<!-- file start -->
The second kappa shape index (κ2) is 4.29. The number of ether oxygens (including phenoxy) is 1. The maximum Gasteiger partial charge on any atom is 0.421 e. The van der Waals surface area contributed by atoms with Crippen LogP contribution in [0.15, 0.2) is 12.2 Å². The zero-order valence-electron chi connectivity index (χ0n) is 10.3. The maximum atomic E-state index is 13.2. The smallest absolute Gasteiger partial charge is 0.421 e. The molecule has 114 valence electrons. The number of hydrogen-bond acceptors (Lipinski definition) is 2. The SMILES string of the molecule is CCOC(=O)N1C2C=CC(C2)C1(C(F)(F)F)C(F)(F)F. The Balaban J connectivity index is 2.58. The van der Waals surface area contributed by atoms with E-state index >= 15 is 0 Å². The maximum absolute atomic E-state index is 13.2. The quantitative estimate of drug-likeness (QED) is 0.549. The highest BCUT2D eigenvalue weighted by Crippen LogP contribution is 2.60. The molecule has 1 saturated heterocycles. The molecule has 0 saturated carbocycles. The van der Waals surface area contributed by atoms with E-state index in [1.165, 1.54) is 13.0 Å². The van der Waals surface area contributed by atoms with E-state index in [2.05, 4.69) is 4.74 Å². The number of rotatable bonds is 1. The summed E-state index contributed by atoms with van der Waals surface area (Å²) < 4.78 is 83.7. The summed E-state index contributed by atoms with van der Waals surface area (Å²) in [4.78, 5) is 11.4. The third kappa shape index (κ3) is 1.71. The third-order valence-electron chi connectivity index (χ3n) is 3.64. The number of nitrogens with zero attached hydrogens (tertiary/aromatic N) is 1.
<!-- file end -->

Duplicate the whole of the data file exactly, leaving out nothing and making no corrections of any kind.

The second kappa shape index (κ2) is 4.29. The number of ether oxygens (including phenoxy) is 1. The maximum Gasteiger partial charge on any atom is 0.421 e. The van der Waals surface area contributed by atoms with Crippen LogP contribution in [0.15, 0.2) is 12.2 Å². The zero-order valence-electron chi connectivity index (χ0n) is 10.3. The maximum atomic E-state index is 13.2. The smallest absolute Gasteiger partial charge is 0.421 e. The molecule has 114 valence electrons. The number of hydrogen-bond acceptors (Lipinski definition) is 2. The SMILES string of the molecule is CCOC(=O)N1C2C=CC(C2)C1(C(F)(F)F)C(F)(F)F. The Balaban J connectivity index is 2.58. The van der Waals surface area contributed by atoms with E-state index >= 15 is 0 Å². The maximum absolute atomic E-state index is 13.2. The quantitative estimate of drug-likeness (QED) is 0.549. The highest BCUT2D eigenvalue weighted by Crippen LogP contribution is 2.60. The molecule has 1 saturated heterocycles. The molecule has 0 saturated carbocycles. The van der Waals surface area contributed by atoms with E-state index in [1.165, 1.54) is 13.0 Å². The van der Waals surface area contributed by atoms with E-state index in [2.05, 4.69) is 4.74 Å². The number of rotatable bonds is 1. The summed E-state index contributed by atoms with van der Waals surface area (Å²) < 4.78 is 83.7. The summed E-state index contributed by atoms with van der Waals surface area (Å²) in [4.78, 5) is 11.4. The third kappa shape index (κ3) is 1.71. The third-order valence-electron chi connectivity index (χ3n) is 3.64. The number of nitrogens with zero attached hydrogens (tertiary/aromatic N) is 1.